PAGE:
log && console.log(`httpRequest options: ${JSON.stringify(options)}`);
            const req = https.request(options, (res) => {
                let response = {
                    statusCode: res.statusCode,
                    headers: res.headers,
                    body: ''
                res.on('data', (data) => {
                    response.body += data;
                res.on('end', () => {
                    response.body = response.body ? JSON.parse(response.body) : {}
                    log && console.log(`httpRequest response: ${JSON.stringify(response)}`);
                    if (response.statusCode !== 200) {
                        return reject(response);
                    return resolve(response);
            req.on('error', (error) => {
                return reject(error);
        catch(err) {
            return reject(err);
exports.makeRequest = makeRequest;

After adding all these files, import the Body parser and the checkoutController to the route file (/Routes/index.js) and also configure express to use body-parser.

const bodyParser = require('body-parser');
const checkoutController = require('../Controller/checkoutController')
app.use(bodyParser.urlencoded({extended: true}));

Create a new post route to accept the form request. The post route will send the form data to the checkoutController.'/create-checkout', (req, res, next) => {checkoutController.createCheckout(req, res, next)})

Finally, go back to your .env file and add your Rapyd secret and access key, like so:


Save all the files and run the npm run dev to start the nodemon server.

How to Demonstrate the Application

Congratulations for getting to this stage! Now go to your browser and load the application via{{YOUR_PORT_NUMBER}}.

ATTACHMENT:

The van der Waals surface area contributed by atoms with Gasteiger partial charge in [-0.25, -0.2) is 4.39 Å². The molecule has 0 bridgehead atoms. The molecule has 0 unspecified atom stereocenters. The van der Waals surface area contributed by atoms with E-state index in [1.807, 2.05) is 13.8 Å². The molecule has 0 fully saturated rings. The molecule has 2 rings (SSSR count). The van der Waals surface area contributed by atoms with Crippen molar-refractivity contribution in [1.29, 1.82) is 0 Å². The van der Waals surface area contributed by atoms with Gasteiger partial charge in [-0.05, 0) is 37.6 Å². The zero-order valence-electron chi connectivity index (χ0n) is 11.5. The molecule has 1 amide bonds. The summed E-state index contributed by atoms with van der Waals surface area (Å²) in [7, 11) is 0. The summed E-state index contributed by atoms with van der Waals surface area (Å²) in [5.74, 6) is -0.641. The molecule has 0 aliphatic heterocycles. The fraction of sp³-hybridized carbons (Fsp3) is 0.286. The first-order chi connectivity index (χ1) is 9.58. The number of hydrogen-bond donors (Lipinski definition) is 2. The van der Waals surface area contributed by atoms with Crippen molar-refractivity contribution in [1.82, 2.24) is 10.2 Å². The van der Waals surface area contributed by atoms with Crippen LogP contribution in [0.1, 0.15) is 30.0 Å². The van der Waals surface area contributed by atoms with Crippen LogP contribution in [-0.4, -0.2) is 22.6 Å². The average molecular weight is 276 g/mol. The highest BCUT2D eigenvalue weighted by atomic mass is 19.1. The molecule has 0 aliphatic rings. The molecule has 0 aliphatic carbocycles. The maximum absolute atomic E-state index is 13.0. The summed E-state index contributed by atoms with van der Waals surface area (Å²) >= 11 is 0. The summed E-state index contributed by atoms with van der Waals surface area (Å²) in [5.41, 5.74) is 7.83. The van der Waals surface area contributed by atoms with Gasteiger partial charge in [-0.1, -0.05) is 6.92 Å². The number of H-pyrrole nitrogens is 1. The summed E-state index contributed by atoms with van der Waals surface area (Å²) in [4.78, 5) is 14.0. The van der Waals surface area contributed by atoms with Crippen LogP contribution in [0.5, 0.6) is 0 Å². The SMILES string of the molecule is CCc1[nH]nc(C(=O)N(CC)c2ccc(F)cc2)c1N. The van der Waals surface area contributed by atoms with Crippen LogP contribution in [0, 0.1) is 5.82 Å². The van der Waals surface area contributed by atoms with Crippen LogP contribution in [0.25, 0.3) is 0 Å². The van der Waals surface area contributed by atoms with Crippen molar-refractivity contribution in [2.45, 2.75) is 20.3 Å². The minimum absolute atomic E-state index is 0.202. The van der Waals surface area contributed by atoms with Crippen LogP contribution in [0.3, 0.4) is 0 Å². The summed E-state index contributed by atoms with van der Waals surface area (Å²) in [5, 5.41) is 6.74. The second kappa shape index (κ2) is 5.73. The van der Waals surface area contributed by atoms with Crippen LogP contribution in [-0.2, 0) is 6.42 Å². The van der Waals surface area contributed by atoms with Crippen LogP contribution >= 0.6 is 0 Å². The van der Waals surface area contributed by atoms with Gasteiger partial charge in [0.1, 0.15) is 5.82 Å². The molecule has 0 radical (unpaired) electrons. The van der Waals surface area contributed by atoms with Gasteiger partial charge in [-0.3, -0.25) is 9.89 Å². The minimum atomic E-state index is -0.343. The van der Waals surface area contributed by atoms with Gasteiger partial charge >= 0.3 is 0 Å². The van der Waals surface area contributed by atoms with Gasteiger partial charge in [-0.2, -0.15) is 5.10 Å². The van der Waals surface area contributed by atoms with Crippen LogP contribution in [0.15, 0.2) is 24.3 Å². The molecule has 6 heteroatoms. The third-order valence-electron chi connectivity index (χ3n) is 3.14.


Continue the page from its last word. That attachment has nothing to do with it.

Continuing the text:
Fill out the checkout form.

Click Checkout. It should send the request to Rapyd and redirect you to the payment page.

Use the following test card info to make a payment:

  • Card number: 4111 1111 1111 1111 (Mastercard)
  • Expiration date: Any date in the future.
  • CVV: Any three-digit number. (e.g. 123)
  • Cardholder name: Any name

Click Place your Order. You should see a success page like this:

Click Finish. You should be redirected to the {{redirection_url}} you added when you were customizing the checkout page.

To see the payment you just made and other previous payments, navigate back to your Raypd Client Portal. Go to the sidebar and click Collect > Payments, as shown in the screenshot below.

Remember to toggle to the sandbox environment.

To get back the details about the accepted payment, you have to set up a webhook that will receive all the notifications about payment status from Rapyd and update your record accordingly. Learn more about webhook and payment status in the official documentation.

Get Support

This article provided a quick overview of Rapyd and its capabilities, as well as a step-by-step tutorial for implementing the Rapyd Collect API checkout page in a Node.js application. You can see payment history, edit the checkout page, and switch between production and sandbox environments. You can access the complete code for this tutorial on GitHub.

Rapyd provides a fast, secure, and reliable payment gateway solution that can power both local and international business transactions. It supports more than 900 payment methods, and more than 65 currencies in hundreds of countries. If you’re looking to start your integration, you can get started by signing up the Client Portal, and follow the get started guide.